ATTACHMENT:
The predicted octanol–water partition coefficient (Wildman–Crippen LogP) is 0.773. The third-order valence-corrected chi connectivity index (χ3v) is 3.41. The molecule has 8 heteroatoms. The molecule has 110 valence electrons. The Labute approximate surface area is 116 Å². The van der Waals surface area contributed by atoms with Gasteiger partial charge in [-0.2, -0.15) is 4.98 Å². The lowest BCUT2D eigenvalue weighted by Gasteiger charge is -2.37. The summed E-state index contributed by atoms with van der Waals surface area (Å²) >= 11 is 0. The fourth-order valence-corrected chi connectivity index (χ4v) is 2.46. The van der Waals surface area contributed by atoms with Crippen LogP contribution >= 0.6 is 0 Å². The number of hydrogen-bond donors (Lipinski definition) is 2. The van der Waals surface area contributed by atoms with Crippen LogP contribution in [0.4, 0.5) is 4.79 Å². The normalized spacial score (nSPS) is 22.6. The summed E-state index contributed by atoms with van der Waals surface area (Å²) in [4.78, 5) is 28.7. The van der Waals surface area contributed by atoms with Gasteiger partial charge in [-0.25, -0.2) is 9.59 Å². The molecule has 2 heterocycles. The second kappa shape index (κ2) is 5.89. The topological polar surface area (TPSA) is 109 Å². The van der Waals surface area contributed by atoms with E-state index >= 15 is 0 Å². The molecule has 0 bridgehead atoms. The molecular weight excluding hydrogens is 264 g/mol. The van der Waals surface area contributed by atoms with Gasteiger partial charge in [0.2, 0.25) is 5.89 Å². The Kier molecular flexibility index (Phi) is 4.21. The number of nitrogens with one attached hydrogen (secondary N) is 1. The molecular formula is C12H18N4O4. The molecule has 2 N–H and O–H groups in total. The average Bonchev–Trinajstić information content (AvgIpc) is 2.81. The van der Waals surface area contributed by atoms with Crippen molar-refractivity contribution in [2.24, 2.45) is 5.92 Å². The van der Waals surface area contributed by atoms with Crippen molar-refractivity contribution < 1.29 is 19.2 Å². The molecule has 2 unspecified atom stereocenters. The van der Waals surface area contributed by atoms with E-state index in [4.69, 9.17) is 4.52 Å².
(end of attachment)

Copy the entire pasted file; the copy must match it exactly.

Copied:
The predicted octanol–water partition coefficient (Wildman–Crippen LogP) is 0.773. The third-order valence-corrected chi connectivity index (χ3v) is 3.41. The molecule has 8 heteroatoms. The molecule has 110 valence electrons. The Labute approximate surface area is 116 Å². The van der Waals surface area contributed by atoms with Gasteiger partial charge in [-0.2, -0.15) is 4.98 Å². The lowest BCUT2D eigenvalue weighted by Gasteiger charge is -2.37. The summed E-state index contributed by atoms with van der Waals surface area (Å²) >= 11 is 0. The fourth-order valence-corrected chi connectivity index (χ4v) is 2.46. The van der Waals surface area contributed by atoms with Crippen LogP contribution >= 0.6 is 0 Å². The number of hydrogen-bond donors (Lipinski definition) is 2. The van der Waals surface area contributed by atoms with Crippen LogP contribution in [0.4, 0.5) is 4.79 Å². The normalized spacial score (nSPS) is 22.6. The summed E-state index contributed by atoms with van der Waals surface area (Å²) in [4.78, 5) is 28.7. The van der Waals surface area contributed by atoms with Gasteiger partial charge in [-0.25, -0.2) is 9.59 Å². The molecule has 2 heterocycles. The second kappa shape index (κ2) is 5.89. The topological polar surface area (TPSA) is 109 Å². The van der Waals surface area contributed by atoms with E-state index >= 15 is 0 Å². The molecule has 0 bridgehead atoms. The molecular weight excluding hydrogens is 264 g/mol. The van der Waals surface area contributed by atoms with Gasteiger partial charge in [0.2, 0.25) is 5.89 Å². The Kier molecular flexibility index (Phi) is 4.21. The number of nitrogens with one attached hydrogen (secondary N) is 1. The molecular formula is C12H18N4O4. The molecule has 2 N–H and O–H groups in total. The average Bonchev–Trinajstić information content (AvgIpc) is 2.81. The van der Waals surface area contributed by atoms with Crippen molar-refractivity contribution in [2.24, 2.45) is 5.92 Å². The van der Waals surface area contributed by atoms with Crippen molar-refractivity contribution < 1.29 is 19.2 Å². The molecule has 2 unspecified atom stereocenters. The van der Waals surface area contributed by atoms with E-state index in [4.69, 9.17) is 4.52 Å².